HENDERSHOT: Equipping entrepreneurs with resources. Right now, we’re running an incubator that’s five weeks long. I think entrepreneurs are hungry and they want to learn the fundamentals. We’re not about some of the fancy stuff. We’re more about the financials and the stuff that typically not too many business owners get excited about. They don’t get into business because they like bookkeeping or accounting or anything like that. But we all learn, whether the hard way or just through stepping through the business, that we end up spending more time on those operational pieces, those foundational pieces in building our business. That is the big focus that we’re on. I’m planning five incubators (that Rende Progress Capital will run) this year. Hopefully, we’ll have 30-plus entrepreneurs going through each of these sessions. That’s what we’re doing is building strong foundations. No pitch competition, no marketing, no fluff, just basics.
VOORHEES: We’re in a unique situation right now (after) we were pursued to sell our current location (in Grand Rapids’ Monroe North neighborhood). That opened up an opportunity to build the distillery that we needed for our growth path. We just broke ground a few weeks ago on a new distillery out in the Rockford area just north of Grand Rapids, which will allow us to build.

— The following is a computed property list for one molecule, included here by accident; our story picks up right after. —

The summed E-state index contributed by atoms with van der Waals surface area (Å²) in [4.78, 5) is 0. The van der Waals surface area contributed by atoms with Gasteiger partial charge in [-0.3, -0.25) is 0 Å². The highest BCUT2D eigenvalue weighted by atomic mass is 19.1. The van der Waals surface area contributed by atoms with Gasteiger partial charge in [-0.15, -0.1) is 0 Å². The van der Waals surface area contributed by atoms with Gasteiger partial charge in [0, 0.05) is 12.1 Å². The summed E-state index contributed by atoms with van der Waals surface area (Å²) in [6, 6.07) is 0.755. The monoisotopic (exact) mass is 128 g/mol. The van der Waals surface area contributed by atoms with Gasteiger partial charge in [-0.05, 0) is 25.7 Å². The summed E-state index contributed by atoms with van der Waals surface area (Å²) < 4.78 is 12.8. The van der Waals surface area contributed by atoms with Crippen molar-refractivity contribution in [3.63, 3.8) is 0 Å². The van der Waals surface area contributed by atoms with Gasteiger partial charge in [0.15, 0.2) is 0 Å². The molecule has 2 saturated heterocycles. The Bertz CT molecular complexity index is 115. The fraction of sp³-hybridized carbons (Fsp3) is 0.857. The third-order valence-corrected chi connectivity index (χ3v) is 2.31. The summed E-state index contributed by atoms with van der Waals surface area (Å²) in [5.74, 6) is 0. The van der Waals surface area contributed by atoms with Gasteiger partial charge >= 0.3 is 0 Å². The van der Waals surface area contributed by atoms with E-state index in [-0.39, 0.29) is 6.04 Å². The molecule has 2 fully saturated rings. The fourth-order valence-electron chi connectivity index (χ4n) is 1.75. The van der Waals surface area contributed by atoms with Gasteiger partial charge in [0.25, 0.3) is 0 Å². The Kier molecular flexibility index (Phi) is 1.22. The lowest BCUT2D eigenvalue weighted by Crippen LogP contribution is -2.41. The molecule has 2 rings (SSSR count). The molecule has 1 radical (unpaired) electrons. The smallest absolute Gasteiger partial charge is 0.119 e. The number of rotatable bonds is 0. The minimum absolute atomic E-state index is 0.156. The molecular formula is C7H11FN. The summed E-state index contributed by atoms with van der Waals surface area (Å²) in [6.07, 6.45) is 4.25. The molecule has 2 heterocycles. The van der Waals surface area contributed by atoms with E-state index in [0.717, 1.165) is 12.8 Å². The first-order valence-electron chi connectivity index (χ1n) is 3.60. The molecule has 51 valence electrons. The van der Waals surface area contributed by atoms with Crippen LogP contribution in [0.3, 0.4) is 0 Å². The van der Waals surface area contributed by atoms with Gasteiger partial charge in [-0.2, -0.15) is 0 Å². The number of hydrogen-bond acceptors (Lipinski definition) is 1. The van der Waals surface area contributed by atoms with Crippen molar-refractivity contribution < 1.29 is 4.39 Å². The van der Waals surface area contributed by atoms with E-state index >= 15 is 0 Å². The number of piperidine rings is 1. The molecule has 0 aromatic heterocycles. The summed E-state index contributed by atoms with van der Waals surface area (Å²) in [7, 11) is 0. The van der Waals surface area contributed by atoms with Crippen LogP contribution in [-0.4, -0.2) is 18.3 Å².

When we first started, we fabbed out an old building for our distillery needs, and we could not execute all of the needs. Quite honestly, building a distillery for the first time seven years ago, we didn’t know everything that we should have or would want in that space. This is giving us an opportunity to build a state-of-the-art facility for the growth that we need right now, plus will allow us to grow hopefully for the next decade or so in that space. We’re really excited about that. That’s set to open up in hopefully September, October of 2023.
As we exit our current location on Ottawa (Avenue), we are very hopeful to find a location in that neighborhood or very close to that neighborhood for a future satellite tasting room as well, when we move headquarters a little bit further north. Our company right now is in growth mode. We’re just trying to figure out the best ways to execute that growth and what it looks like.